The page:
You could of course force every application to use XWayland and get window privacy by running an independent XWayland session for each application. You'd still need the copy-and-paste tools, screen-sharing, etc. introduced by Wayland compositors. Also it would be quite inefficient compared to just run the GUI framework, e.g. GTK4, natively on Wayland...
    Xwayland is not a Wayland compositor. Kind of comes clear when you look at the rough overview. Bare metal X11 roughly looks like one of the following the following.

    1) X11 server backend->X11 server frontend
    2) X11 server backend->X11 third party compositor->X11 server frontend

    The server X11 backend has the internal X11 compositor and X11 driver interfaces and so on. Yes this is also the area of the X11 server that does screen capture and input injection.

    Xwayland looks like.
    Wayland compositor->Xwayland

    Xwayland here is the X11 server frontend parts

    This explains why injecting input and screen capture are not working with Xwayland as those are going to the X11 Server backend that is not there so the functions nop. Yes X11 server frontend code in Xwayland is directly hooked up to Wayland client application interfaces.

    Now if Xwayland was in fact a Wayland compositor it could be using libdrm to get direct screen access or directly injecting input at least for X11 applications..... Not being a Wayland compositor does put a lot of limitations on what Xwayland can do.

    Leave a comment:


  • CommunityMember
    replied
    Originally posted by muncrief View Post
    From what I understand Red Hat was the primary contributor to X, but abandoned it because they wanted to try and force quicker adoption of Wayland.
    That is a bit of an mis-characterization.

    Over the decades, various organizations have contributed to the entire X stack. Red Hat among them, but they were not the only. But managing the entire QA and release functions was a very substantial effort, and Red Hat was the most recent (presumably mostly because their customers at the time used/needed X, and Red Hat often stepped up to support what their customers needed).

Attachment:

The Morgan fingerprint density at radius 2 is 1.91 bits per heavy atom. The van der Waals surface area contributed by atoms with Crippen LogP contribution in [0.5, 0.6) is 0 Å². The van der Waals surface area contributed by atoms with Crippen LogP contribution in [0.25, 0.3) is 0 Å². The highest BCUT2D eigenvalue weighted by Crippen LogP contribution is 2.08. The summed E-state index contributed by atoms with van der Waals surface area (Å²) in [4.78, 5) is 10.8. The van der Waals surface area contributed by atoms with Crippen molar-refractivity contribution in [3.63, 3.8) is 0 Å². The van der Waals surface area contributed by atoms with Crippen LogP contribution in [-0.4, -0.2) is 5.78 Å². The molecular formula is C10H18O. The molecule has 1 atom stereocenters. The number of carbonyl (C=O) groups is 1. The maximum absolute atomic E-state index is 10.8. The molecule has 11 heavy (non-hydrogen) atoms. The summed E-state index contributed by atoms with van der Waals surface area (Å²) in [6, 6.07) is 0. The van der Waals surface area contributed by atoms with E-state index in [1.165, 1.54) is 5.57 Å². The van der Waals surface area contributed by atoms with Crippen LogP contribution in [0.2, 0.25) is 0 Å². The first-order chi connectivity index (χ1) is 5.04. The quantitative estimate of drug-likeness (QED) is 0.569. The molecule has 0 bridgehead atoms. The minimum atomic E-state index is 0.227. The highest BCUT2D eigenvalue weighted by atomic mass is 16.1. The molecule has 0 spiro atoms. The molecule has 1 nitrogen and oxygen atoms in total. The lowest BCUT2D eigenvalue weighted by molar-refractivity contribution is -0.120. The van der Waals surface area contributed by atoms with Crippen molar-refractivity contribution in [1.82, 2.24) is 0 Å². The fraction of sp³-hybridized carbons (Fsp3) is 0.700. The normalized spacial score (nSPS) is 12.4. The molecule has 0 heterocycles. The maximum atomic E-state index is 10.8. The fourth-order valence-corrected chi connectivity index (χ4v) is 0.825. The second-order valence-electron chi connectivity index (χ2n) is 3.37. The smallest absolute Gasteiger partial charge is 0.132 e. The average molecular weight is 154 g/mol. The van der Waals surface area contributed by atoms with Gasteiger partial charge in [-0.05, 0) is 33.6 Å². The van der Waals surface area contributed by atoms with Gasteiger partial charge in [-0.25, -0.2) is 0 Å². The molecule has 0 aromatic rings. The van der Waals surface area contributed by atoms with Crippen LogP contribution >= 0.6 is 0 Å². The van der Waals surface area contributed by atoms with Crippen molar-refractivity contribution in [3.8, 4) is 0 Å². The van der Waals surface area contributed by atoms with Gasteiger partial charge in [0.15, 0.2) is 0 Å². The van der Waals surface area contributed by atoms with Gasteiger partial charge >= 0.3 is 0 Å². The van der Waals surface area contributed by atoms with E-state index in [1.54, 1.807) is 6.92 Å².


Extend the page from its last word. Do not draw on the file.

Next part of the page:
Long ago when the people responsible for X decided it needed replacement, they designed what we now know of as Wayland (it was designers and promoters of X that decided Wayland was the future, as X had run its course, and its limitations were becoming far to problematic). Red Hat was part of those discussions and proposals, so certainly concurred, and put substantial efforts into Wayland while continuing their X QA/release role at that time.

    In recent times those efforts with promoting and enabling Wayland throughout the stack moved to the point Red Hat apparently no longer saw a reason to staff the QA and release process for the entire X stack as Wayland just worked (for their major paying customers, at least). And Red Hat chose to stop resourcing that entire X release process, even as the need for that limited piece of X known as XWayland will need to be supported for some time in the real world as there are still X apps. But that (XWayland) is now the target for release, not the entire X stack.

    Hopefully others will step up to maintain and develop X
    And this will almost certainly not happen (although individual patches to integrate on an ad-hoc basis and the occasional security patch will almost certainly still be floating around). Others have had the chance to step forward to manage the entire X release process for quite some time. People have explicitly asked for others to step forward(*). No one with the resources needed to do so has volunteered.

    One should never say never (again), but at this time it certainly looks like there will never be a 1.21 release.


    (*) If your org is large enough to resource that entire process on an ongoing basis, and somehow missed all the discussions, go talk to the X project, as there could be room for you.